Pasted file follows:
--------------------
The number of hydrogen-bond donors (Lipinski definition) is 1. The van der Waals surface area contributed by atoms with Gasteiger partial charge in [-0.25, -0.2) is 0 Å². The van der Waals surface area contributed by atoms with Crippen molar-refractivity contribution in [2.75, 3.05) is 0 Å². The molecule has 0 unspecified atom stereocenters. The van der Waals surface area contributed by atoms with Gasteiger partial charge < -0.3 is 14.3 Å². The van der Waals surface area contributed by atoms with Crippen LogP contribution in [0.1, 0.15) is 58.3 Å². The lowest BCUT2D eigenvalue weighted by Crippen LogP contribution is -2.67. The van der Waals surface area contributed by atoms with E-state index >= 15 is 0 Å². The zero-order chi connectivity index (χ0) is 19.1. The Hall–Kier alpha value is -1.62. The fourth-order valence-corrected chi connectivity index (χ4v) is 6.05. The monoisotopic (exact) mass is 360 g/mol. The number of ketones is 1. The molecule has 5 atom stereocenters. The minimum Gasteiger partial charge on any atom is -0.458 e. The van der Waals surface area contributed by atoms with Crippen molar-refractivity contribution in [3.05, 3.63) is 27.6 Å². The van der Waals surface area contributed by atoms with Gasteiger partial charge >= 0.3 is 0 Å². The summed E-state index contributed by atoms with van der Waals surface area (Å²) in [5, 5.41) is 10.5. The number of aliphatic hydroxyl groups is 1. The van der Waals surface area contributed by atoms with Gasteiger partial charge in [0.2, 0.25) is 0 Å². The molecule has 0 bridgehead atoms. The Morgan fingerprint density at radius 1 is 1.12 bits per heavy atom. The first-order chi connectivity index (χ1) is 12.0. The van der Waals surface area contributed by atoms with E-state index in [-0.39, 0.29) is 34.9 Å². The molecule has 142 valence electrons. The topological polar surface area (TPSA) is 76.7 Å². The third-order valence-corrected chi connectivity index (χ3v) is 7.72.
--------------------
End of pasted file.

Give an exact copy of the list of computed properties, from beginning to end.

The number of hydrogen-bond donors (Lipinski definition) is 1. The van der Waals surface area contributed by atoms with Gasteiger partial charge in [-0.25, -0.2) is 0 Å². The van der Waals surface area contributed by atoms with Crippen molar-refractivity contribution in [2.75, 3.05) is 0 Å². The molecule has 0 unspecified atom stereocenters. The van der Waals surface area contributed by atoms with Gasteiger partial charge < -0.3 is 14.3 Å². The van der Waals surface area contributed by atoms with Crippen LogP contribution in [0.1, 0.15) is 58.3 Å². The lowest BCUT2D eigenvalue weighted by Crippen LogP contribution is -2.67. The van der Waals surface area contributed by atoms with E-state index >= 15 is 0 Å². The zero-order chi connectivity index (χ0) is 19.1. The Hall–Kier alpha value is -1.62. The fourth-order valence-corrected chi connectivity index (χ4v) is 6.05. The monoisotopic (exact) mass is 360 g/mol. The number of ketones is 1. The molecule has 5 atom stereocenters. The minimum Gasteiger partial charge on any atom is -0.458 e. The van der Waals surface area contributed by atoms with Crippen molar-refractivity contribution in [3.05, 3.63) is 27.6 Å². The van der Waals surface area contributed by atoms with Gasteiger partial charge >= 0.3 is 0 Å². The summed E-state index contributed by atoms with van der Waals surface area (Å²) in [5, 5.41) is 10.5. The number of aliphatic hydroxyl groups is 1. The van der Waals surface area contributed by atoms with Gasteiger partial charge in [0.2, 0.25) is 0 Å². The molecule has 0 bridgehead atoms. The Morgan fingerprint density at radius 1 is 1.12 bits per heavy atom. The first-order chi connectivity index (χ1) is 12.0. The van der Waals surface area contributed by atoms with E-state index in [-0.39, 0.29) is 34.9 Å². The molecule has 142 valence electrons. The topological polar surface area (TPSA) is 76.7 Å². The third-order valence-corrected chi connectivity index (χ3v) is 7.72.